This is another searing book which challenges the cultural ideal of motherhood (amongst many other things). Kendall writes furiously and eloquently about how she was seen as ‘less’ of a mother because she was poor, and Black. At paediatrician appointments, for example, the doctor would address her white husband, rather than her, despite the fact that she was the primary carer. Like Candice Brathwaite’s memoir, I Am Not Your Baby Mother, this book is a really important text which, amongst other things, urges us to dismantle a middle-class white representation of motherhood, into something more diverse – both in experience and imagery. Buy it here.
A confession: I liked this book, but I did not love it. It feels almost blasphemous to write that, given the cult status of Tyler’s 1980s novel. I’ve included it in my list because the gentleness, which made me impatient on occasions, worked spectacularly well in regard to the protagonist’s disappointment in her offspring. Maggie Moran, aged nearly 50, has raised two children to adulthood – but she isn’t quite sure how her son became the son he is. Not every tale of maternal misunderstanding manifests in a We Need To Talk About Kevin situation – more often than not it’s a quiet, gradual thing. One of the strangest realisations in adulthood is the understanding that you can love someone, without liking them - including your own adult children. This is something that Tyler, and also Elizabeth Strout in Olive Kitteridge, writes about beautifully. Buy it here.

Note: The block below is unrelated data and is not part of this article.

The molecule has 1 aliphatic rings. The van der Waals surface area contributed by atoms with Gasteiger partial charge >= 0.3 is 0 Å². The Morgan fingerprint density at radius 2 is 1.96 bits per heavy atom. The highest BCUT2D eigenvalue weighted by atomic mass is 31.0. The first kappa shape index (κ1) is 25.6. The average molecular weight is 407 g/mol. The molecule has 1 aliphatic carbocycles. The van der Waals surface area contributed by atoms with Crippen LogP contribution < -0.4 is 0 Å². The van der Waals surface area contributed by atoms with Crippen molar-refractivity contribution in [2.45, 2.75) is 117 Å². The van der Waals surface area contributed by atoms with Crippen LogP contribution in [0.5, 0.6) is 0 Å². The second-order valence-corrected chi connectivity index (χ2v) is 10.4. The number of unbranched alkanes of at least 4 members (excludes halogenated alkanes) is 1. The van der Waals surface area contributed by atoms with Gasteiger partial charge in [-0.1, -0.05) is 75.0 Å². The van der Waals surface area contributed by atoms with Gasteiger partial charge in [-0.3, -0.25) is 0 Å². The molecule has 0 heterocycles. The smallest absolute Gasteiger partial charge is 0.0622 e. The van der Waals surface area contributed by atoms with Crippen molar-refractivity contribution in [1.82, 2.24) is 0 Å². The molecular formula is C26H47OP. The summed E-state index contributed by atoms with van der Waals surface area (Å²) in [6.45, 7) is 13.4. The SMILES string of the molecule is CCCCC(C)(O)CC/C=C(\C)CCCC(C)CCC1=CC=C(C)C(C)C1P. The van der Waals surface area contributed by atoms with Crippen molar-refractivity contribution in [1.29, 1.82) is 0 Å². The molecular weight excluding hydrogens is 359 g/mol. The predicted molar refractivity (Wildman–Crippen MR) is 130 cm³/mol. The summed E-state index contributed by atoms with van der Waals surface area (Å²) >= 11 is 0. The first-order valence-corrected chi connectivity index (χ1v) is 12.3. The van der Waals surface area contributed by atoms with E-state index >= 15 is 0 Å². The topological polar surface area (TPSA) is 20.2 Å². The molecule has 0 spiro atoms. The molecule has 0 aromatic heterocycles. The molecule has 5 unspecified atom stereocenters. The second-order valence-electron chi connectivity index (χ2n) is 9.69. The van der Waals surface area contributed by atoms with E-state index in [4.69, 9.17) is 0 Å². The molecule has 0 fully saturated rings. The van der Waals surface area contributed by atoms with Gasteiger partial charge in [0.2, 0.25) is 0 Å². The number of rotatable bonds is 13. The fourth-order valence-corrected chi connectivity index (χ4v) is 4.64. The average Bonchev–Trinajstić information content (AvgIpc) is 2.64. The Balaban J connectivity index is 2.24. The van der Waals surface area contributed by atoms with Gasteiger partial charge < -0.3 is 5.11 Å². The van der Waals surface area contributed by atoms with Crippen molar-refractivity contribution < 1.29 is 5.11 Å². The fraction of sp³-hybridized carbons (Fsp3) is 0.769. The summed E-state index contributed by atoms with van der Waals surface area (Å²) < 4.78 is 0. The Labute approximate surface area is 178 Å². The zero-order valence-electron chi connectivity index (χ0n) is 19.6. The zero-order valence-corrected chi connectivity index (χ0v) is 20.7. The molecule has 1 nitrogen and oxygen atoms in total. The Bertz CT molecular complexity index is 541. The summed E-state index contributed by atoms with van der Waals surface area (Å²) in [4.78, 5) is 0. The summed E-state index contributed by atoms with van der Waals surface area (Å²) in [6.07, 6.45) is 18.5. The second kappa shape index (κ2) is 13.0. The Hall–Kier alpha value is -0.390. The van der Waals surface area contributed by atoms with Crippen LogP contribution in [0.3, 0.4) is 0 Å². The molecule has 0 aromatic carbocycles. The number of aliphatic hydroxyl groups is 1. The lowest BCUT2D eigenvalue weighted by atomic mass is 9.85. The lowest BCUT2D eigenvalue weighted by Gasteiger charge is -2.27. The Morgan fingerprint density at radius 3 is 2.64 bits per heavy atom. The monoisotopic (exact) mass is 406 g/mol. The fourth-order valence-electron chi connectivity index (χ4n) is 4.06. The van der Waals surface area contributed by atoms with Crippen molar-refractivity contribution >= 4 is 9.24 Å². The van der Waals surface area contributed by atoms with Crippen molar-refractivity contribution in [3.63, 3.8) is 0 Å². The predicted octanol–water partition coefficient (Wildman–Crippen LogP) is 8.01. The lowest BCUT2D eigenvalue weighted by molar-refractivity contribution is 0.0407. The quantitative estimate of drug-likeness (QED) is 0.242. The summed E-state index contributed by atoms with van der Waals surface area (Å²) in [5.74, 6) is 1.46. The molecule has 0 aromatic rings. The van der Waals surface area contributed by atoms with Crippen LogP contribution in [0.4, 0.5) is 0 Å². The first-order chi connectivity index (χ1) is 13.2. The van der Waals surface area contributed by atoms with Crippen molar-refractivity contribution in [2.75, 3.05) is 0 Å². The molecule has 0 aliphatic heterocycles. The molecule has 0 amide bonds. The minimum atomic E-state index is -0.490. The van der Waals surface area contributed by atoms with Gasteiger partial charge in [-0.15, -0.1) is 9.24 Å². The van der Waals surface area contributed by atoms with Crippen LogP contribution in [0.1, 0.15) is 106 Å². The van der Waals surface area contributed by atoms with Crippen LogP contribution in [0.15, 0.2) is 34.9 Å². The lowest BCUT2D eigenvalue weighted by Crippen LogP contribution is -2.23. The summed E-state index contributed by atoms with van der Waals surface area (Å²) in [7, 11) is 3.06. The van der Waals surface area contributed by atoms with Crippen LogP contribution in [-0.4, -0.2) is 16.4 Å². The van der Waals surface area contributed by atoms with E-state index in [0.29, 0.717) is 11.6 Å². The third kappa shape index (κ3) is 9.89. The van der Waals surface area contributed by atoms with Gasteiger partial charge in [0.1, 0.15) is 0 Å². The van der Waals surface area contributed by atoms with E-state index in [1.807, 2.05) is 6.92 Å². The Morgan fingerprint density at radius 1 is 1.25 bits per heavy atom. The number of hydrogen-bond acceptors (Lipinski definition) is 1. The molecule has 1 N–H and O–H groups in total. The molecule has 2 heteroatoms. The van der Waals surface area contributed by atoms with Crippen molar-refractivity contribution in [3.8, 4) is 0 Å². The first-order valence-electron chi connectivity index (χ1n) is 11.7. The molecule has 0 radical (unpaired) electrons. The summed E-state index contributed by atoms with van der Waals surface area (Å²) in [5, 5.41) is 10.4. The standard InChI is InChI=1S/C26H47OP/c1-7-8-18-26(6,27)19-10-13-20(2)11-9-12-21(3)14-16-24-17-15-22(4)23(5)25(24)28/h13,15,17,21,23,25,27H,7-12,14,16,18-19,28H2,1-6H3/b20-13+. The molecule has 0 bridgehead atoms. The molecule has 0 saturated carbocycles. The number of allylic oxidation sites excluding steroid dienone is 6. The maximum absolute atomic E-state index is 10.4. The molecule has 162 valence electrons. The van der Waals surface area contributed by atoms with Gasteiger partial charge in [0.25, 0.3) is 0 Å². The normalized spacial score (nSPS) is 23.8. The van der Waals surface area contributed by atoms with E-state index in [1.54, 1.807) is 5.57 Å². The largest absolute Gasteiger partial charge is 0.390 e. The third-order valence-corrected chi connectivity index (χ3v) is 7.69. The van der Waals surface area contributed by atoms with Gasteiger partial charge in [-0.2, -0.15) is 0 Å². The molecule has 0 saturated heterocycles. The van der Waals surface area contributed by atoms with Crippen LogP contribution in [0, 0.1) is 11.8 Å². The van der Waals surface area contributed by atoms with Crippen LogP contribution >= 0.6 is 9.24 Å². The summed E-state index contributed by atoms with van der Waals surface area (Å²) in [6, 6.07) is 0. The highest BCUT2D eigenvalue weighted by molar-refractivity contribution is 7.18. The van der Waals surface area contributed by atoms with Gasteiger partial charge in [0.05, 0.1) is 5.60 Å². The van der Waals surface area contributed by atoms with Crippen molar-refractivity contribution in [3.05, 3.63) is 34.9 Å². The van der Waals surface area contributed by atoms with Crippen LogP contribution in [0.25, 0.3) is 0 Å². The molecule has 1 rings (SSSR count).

I am a huge fan of McNish's poetry - I keep Nobody Told Me and Slug, her most recent collection, by my bed to dip into. "Do you realise how funny you look? Have you looked at yourself in the mirror? It's just that it's so strange to look at your figure/ It's just that it's so much bigger" she writes in 'The List: What Not To Say To Pregnant Women'. Her poems are funny, clever and comforting, and interspersed with diary entries and short essays. Buy it here.
My best friend gave me this for my most recent birthday and it totally undid me. In 1914, the author’s great-grandmother gave birth to triplets. One died at birth and 11 days later, she drowned the other two. She was convicted of infanticide and insanity and incarcerated in Broadmoor, a high-security psychiatric hospital. After Busby had her own children and developed post-natal depression, she decided to investigate her great-grandmother’s story in the hope of exorcising the inherited trauma that had haunted her family for over 80 years. I ached for tiny, exhausted Beth Busby and the women giving birth a century ago, at a time when there was no understanding of the psychology and emotional vulnerabilities around birth and motherhood. How far we have come. How far we still have to go. Buy it here.